The Hollywood Canteen: Where the Greatest Generation Danced With the Most Beautiful Girls in the World
by Lisa Mitchell and Bruce Torrence, read by Nat Segaloff
The Hollywood Canteen was the jewel in the crown of World War II Hollywood. From 1942 to 1945, over three million servicemen came through its doors on their way to fight in the Pacific — some never to return. There, in a converted barn in the heart of Hollywood, soldiers were fed, entertained by and danced with some of the biggest stars in the world. The Canteen was free to all servicemen or women, regardless of race, inviting them to jive to the music of Kay Kyser and Harry James, laugh at Bob Hope’s jokes, be handed sandwiches by Rita Hayworth, or dance with Hedy Lamarr. Knowing they were so appreciated, the soldiers were armed with the kinds of hope and encouragement that would help them win a war.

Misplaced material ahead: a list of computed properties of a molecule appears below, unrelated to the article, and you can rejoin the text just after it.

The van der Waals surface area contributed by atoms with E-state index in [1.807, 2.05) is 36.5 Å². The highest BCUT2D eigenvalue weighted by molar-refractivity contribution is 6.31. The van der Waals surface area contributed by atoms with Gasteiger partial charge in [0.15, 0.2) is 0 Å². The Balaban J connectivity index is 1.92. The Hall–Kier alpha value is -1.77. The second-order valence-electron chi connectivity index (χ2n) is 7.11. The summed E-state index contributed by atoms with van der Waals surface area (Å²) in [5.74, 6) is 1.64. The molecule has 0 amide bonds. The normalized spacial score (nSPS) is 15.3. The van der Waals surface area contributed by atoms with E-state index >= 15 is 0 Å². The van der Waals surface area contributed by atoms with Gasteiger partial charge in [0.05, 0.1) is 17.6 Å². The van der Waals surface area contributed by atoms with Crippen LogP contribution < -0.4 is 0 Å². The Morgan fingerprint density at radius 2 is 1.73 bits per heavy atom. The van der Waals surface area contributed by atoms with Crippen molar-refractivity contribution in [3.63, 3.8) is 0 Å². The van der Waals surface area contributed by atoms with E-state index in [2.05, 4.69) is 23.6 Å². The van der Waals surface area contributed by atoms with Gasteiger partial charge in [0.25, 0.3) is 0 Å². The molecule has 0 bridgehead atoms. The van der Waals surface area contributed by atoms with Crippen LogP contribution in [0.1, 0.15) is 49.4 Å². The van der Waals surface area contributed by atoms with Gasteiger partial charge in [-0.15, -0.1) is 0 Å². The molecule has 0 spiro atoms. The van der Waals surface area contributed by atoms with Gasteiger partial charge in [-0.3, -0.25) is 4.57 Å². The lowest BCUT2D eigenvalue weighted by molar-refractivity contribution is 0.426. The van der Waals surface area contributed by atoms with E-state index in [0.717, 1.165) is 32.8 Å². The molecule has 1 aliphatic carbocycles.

"The Hollywood Canteen: Where The Greatest Generation Danced With The Most Beautiful Girls In The World" is the only complete history of the Canteen. Meticulously researched, it is filled with exclusive interviews and over 160 evocative photographs that preserve the memories that would otherwise be lost.
"Here’s a welcome look inside the nightclub/restaurant co-founded by Bette Davis and John Garfield to entertain servicemen during World War II. While it’s been mentioned in many surveys of 1940s Hollywood (and was the subject of a Warner Bros. feature film) this book chronicles the history of the institution, offering facts and figures along with personal anecdotes. Best of all, it is profusely illustrated, with many shots of stars (from Marlene Dietrich to Orson Welles) who volunteered there."
- Leonard Maltin